IPD Surf is one of Orange County’s newest names in the surf apparel industry, but its history dates back decades.
The Costa Mesa company’s logo was originally created by Bob Hurley over 40 years ago. Hurley is one of the co-founders of IPD, his latest surf apparel venture after establishing Billabong USA in 1982 and then running his namesake retail company Hurley International until 2019.
Before becoming an icon in the surf and apparel industry, he was a surfboard shaper in Costa Mesa. Hurley would stamp the IPD logo, which stands for International Pro Designs, on each board “as a stamp of approval,” or certification.
Soon the black and white label would become a symbol in Southern California’s surfing community.
“It was like a badge of honor” when living in Newport Beach, said IPD Surf Chief Executive Mark Simpson.
Orange County, often considered the birthplace of the surfing apparel industry, has spawned several companies that have gone on to worldwide fame, such as Vans, PacSun, Volcom and Quiksilver.
Another one of those big industry names was Hurley, long based in Costa Mesa, which grew into a famous brand in the industry.
When Bob Hurley sold his namesake business to Nike in 2002—at the time doing around $70 million in revenue annually, according to reports—IPD was one piece of intellectual property he held onto.
“It’s a generational thing really—people that are a bit older remember it from back in the day and the kids now are looking at it like it’s something new,” IPD co-founder Bill Hurley, brother of Bob and one of several Hurley family members that are part of the company, told the Business Journal.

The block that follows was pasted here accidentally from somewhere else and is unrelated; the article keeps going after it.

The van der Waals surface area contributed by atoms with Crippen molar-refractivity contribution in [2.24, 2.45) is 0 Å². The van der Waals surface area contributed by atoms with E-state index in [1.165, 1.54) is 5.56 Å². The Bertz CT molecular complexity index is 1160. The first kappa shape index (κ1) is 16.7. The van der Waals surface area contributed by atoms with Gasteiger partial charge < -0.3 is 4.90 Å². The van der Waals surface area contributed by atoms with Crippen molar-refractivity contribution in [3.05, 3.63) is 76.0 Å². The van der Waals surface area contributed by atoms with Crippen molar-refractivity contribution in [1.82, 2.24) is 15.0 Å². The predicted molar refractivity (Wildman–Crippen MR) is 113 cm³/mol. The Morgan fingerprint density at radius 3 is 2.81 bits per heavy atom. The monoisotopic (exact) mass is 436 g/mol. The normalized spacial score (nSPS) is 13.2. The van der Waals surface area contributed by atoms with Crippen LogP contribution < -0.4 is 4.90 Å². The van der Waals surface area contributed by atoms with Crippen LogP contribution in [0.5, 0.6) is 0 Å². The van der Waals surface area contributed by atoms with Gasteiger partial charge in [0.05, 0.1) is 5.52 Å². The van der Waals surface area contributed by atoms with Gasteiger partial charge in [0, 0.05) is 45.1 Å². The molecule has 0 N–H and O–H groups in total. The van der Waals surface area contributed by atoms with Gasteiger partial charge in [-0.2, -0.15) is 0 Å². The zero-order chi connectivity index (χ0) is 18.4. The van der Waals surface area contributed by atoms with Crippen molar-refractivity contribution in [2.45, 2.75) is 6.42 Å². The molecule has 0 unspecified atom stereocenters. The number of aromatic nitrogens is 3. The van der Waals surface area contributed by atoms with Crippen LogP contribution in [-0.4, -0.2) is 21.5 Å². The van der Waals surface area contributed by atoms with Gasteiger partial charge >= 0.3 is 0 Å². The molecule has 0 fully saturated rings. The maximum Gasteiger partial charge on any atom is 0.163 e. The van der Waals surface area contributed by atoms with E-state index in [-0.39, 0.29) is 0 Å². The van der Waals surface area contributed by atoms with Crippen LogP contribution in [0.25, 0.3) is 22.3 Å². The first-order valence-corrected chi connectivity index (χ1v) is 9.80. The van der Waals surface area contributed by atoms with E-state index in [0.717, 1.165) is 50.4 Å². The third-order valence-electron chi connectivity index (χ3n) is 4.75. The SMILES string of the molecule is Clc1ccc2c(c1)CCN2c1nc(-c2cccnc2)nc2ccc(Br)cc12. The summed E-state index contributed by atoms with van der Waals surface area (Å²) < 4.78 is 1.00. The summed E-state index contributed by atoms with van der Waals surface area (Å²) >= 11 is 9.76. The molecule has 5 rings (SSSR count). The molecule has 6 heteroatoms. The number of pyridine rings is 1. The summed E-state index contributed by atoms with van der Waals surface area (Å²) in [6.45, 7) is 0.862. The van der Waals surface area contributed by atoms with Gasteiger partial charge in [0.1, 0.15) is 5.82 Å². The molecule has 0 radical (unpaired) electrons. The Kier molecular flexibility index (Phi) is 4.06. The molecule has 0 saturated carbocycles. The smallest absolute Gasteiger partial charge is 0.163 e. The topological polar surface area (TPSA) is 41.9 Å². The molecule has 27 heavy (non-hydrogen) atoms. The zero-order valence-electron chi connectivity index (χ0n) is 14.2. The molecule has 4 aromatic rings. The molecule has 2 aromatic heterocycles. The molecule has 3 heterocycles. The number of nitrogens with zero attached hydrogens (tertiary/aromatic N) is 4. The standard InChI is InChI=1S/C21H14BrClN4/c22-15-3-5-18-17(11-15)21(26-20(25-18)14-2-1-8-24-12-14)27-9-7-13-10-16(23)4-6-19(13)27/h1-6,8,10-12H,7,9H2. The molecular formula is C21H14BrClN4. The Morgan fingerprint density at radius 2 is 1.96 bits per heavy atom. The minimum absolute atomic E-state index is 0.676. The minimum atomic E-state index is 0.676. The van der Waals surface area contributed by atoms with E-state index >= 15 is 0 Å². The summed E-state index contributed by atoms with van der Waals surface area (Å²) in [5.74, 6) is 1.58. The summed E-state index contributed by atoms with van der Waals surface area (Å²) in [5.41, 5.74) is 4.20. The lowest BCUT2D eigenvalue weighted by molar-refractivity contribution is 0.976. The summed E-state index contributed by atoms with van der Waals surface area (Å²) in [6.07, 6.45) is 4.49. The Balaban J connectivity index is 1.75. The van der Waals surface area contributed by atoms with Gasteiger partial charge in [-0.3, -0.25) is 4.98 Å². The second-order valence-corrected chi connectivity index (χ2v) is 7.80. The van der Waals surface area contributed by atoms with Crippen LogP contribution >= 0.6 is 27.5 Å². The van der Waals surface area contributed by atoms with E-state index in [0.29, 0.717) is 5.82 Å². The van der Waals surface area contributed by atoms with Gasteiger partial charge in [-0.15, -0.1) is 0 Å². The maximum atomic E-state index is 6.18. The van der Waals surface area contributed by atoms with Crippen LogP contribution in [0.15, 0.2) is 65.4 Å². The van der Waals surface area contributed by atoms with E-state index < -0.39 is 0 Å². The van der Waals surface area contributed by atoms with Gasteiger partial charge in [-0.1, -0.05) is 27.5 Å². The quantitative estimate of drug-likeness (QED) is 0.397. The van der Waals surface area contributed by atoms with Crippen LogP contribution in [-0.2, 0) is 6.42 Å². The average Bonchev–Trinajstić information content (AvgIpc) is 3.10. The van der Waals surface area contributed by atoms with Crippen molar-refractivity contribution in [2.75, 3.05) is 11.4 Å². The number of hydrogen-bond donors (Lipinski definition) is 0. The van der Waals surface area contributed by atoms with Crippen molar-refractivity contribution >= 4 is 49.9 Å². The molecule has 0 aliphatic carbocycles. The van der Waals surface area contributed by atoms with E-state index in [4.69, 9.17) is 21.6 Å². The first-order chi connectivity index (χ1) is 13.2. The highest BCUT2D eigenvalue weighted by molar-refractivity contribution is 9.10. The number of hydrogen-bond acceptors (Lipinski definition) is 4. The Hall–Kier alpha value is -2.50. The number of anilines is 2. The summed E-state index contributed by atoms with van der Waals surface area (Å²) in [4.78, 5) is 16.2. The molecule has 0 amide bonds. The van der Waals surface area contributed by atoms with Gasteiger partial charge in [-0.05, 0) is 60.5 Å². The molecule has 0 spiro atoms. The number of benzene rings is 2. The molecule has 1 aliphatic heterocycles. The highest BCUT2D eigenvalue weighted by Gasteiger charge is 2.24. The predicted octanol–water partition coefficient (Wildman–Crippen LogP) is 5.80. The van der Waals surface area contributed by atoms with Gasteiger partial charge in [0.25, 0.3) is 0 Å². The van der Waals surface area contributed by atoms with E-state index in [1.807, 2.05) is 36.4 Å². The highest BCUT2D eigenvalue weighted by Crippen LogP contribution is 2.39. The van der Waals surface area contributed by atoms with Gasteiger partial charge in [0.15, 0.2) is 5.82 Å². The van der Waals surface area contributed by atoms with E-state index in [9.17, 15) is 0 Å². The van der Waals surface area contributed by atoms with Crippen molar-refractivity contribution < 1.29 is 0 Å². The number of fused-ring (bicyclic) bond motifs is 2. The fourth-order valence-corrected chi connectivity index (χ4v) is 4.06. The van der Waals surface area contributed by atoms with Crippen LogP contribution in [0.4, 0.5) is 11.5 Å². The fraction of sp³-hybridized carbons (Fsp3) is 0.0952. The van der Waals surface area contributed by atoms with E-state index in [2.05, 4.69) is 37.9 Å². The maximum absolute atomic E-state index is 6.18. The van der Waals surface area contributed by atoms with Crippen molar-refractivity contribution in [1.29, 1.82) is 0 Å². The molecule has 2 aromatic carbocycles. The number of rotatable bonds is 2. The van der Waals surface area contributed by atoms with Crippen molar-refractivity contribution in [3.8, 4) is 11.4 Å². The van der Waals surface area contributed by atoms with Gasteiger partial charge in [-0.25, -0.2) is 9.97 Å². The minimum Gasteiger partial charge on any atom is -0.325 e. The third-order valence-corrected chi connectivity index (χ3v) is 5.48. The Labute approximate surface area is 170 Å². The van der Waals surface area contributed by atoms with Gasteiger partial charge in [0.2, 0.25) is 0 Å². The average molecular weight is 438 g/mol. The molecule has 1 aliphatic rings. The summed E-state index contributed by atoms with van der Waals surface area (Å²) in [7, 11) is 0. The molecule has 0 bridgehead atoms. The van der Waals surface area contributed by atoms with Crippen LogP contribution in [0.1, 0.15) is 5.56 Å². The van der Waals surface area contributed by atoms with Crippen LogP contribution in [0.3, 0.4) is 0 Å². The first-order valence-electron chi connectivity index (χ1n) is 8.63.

Simpson said the IPD team of longtime retail executives aim to build a fresh surf-centric business within the apparel industry.
The company’s product line includes a range of T-shirts, shorts, hats, wetsuits and other products.
Back to the Beach
The company was founded in 2020 by Bob and Bill Hurley, Simpson, Chief Financial Officer Erik Ingersoll and Chief Operating Officer Seth McKinney; they lead a team of 13 headquartered on Placentia Avenue and 19th Street in Costa Mesa. The company’s headquarters is a 1962 converted gas station.
The officials’ targeted market is independently owned specialty surf shops in surfing communities across the globe.
“It felt like the right time and place to take the big industry out of it and bring it back to more of a cultural movement,” Simpson said.
The team was able to bring IPD’s products to retail floors in 18 months and launched in June 2021 despite supply chain struggles resulting from the pandemic, according to Simpson.
“Which is pretty unbelievable to me and again, a testament to the team,” he added.
Simpson said IPD was created in an effort to swim away from the larger, corporate industry that was driven by private equity and had wandered away from the original consumer.
The owners wanted to create a space that was in full support of what they say is authentic, core surf retailers. A majority of the IPD team had grown up surfing and started their careers in local shops, according to Simpson.
“Throughout our business career, we have always maintained and support a connection to the core surf community; it’s who we are,” Bob Hurley said.